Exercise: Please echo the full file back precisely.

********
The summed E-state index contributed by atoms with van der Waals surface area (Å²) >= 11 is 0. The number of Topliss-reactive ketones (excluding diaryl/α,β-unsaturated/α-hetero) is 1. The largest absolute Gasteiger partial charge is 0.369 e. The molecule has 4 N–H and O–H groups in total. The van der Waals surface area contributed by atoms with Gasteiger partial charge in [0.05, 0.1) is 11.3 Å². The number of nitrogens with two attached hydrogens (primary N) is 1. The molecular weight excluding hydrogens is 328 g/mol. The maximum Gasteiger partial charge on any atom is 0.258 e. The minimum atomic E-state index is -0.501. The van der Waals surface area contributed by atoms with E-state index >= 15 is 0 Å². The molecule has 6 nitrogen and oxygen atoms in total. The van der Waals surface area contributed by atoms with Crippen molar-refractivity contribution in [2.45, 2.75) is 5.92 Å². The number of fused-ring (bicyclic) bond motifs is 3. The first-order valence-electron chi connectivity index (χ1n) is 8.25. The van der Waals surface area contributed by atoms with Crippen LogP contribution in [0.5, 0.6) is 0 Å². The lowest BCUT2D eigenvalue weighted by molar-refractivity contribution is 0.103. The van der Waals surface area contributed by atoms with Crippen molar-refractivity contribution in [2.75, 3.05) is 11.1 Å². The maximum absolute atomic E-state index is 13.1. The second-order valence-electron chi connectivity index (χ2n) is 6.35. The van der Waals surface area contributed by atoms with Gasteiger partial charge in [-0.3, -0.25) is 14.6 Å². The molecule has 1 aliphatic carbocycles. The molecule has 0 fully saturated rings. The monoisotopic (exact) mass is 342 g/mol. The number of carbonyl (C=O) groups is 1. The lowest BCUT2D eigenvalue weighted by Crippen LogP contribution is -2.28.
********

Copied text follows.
The summed E-state index contributed by atoms with van der Waals surface area (Å²) >= 11 is 0. The number of Topliss-reactive ketones (excluding diaryl/α,β-unsaturated/α-hetero) is 1. The largest absolute Gasteiger partial charge is 0.369 e. The molecule has 4 N–H and O–H groups in total. The van der Waals surface area contributed by atoms with Gasteiger partial charge in [0.05, 0.1) is 11.3 Å². The number of nitrogens with two attached hydrogens (primary N) is 1. The molecular weight excluding hydrogens is 328 g/mol. The maximum Gasteiger partial charge on any atom is 0.258 e. The minimum atomic E-state index is -0.501. The van der Waals surface area contributed by atoms with E-state index >= 15 is 0 Å². The molecule has 6 nitrogen and oxygen atoms in total. The van der Waals surface area contributed by atoms with Crippen molar-refractivity contribution in [2.45, 2.75) is 5.92 Å². The number of fused-ring (bicyclic) bond motifs is 3. The first-order valence-electron chi connectivity index (χ1n) is 8.25. The van der Waals surface area contributed by atoms with Crippen LogP contribution in [0.5, 0.6) is 0 Å². The lowest BCUT2D eigenvalue weighted by molar-refractivity contribution is 0.103. The van der Waals surface area contributed by atoms with Crippen molar-refractivity contribution in [2.75, 3.05) is 11.1 Å². The maximum absolute atomic E-state index is 13.1. The second-order valence-electron chi connectivity index (χ2n) is 6.35. The van der Waals surface area contributed by atoms with Gasteiger partial charge in [-0.3, -0.25) is 14.6 Å². The molecule has 1 aliphatic carbocycles. The molecule has 0 fully saturated rings. The monoisotopic (exact) mass is 342 g/mol. The number of carbonyl (C=O) groups is 1. The lowest BCUT2D eigenvalue weighted by Crippen LogP contribution is -2.28.